Mainstream parenting information aims to support parents, not children. It tells us how to get our children to conform to societal expectations, not how to celebrate and enjoy each unique child. It does not tell us that if our child yells, "I hate you!" at us that we should take our child's feelings seriously and validate those feelings. We are not told that our best response will happen when we stop, take a deep breath, and consider what it is our child needs in that moment. Most parenting information will fail to mention that what your child does not need is isolation, separation, with drawl of love, or a punishment of any kind. And that your child does need patience, compassion, understanding, respect and your unconditional love. We are not reminded to to look at the situation from our child's perspective and that we also may need to examine our role in the situation because often we unintentionally or unknowingly cause situations to escalate, as I discussed Here.
When you get advice on how to parent consider the goal of that advice. Evaluate whether what you are hearing will ultimately strengthen your relationship with your child. Is the goal to reach a greater understanding of your child and his needs, or is it to stop your child from expressing his needs? Are you being encouraged to gain a greater understanding of what needs are causing her behaviors, or are you being told how to stop behaviors while ignoring any related unmet needs?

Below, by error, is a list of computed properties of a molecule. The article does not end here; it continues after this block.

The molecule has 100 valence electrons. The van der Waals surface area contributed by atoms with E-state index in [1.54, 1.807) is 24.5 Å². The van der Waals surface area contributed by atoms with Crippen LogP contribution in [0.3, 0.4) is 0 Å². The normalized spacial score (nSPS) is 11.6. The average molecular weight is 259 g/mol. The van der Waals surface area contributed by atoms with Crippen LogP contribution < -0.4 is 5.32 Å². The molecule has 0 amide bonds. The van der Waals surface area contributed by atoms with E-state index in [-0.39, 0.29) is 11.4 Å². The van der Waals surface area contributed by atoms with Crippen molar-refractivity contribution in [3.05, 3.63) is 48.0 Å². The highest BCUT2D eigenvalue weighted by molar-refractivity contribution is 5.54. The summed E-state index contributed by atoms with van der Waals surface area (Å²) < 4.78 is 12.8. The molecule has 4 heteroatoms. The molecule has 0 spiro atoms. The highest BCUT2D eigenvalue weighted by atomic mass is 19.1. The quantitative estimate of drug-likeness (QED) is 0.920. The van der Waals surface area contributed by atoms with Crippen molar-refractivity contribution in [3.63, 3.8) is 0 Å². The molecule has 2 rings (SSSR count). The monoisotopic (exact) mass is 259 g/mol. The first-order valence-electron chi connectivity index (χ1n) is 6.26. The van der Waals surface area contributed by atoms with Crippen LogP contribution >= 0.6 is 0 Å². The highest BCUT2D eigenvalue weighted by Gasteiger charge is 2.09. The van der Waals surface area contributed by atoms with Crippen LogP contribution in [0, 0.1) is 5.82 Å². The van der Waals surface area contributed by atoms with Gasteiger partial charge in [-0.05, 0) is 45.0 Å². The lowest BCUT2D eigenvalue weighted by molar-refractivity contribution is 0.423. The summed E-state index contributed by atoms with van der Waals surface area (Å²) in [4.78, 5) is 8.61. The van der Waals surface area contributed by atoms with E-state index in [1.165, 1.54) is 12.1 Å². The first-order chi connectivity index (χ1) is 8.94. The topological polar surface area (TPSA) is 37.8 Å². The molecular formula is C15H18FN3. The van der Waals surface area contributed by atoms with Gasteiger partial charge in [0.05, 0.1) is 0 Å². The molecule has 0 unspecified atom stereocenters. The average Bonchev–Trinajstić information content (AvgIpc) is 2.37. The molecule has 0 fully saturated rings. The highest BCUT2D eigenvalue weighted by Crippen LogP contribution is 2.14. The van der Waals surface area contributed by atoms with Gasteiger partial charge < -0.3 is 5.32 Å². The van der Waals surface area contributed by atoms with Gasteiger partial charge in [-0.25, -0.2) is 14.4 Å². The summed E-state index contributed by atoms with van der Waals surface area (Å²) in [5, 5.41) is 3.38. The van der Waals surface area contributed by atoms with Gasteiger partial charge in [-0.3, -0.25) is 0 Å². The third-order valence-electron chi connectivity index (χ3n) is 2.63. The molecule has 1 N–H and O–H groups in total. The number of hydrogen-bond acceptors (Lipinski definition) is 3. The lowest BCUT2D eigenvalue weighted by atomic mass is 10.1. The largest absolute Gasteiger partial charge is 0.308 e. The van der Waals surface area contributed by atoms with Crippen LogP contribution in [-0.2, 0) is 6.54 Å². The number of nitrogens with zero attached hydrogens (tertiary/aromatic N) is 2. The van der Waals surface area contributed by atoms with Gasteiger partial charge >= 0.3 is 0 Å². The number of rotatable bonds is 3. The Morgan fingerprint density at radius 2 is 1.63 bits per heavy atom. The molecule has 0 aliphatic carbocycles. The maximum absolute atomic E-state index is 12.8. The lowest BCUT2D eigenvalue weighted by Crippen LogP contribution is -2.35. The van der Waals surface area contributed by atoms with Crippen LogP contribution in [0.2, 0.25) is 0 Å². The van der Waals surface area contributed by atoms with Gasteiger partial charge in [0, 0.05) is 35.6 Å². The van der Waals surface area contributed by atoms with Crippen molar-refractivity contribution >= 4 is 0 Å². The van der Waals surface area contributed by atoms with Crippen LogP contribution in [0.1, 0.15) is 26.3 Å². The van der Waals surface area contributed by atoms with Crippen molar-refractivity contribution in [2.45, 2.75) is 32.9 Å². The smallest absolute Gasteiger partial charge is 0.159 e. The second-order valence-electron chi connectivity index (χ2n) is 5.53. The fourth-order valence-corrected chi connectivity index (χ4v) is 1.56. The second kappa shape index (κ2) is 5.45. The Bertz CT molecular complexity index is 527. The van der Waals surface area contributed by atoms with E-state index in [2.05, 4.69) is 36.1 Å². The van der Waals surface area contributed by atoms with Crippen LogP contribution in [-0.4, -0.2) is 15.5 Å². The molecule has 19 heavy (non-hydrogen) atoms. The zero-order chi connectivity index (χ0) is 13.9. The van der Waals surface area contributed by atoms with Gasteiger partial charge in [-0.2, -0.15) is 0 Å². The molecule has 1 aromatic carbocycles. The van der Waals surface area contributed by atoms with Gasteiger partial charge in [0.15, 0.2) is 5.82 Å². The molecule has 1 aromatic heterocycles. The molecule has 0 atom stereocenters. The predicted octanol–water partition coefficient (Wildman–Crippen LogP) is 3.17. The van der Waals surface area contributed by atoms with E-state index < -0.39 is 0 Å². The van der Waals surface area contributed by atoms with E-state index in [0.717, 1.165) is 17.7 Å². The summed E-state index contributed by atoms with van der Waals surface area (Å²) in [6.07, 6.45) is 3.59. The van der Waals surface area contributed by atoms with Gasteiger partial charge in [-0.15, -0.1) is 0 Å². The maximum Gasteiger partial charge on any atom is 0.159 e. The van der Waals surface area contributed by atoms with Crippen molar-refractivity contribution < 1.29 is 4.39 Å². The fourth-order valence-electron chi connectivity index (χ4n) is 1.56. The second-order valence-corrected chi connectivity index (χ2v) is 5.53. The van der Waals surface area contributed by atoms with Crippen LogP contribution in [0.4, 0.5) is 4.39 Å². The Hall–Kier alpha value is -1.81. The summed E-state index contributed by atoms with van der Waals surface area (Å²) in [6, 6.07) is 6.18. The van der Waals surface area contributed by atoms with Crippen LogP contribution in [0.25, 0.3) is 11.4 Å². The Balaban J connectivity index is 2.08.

When you are find yourself challenged by some aspect of parenting, frustrated by your child's behavior, at your wit's end regarding any particular stage your child is going through, start asking questions. Start with "What does my child need and how can I meet this need?" You may need to ask, "What do I need and I can I get my needs met?" Keep asking questions until you find an answer that truly resonates with you, your child and your family. My post "Learning from the questions we ask" shows how one question can be the starting place for a stream of questions that can challenge and inform your perspective on a particular parenting topic.
When you feel that you have failed as a parent ask yourself where that feeling is coming from. If you realize that you are letting society tell you that you are a failure take a moment to make a mental list of all the ways that you are an amazing parent who is meeting your children's unique needs. If you are truly struggling to be the parent you want to be reach out for help, search for like minded friends as discussed in my post on Peer Pressure and be gentle with yourself as you continue on towards becoming the parent you want to be.
Wednesday, October 20, 2010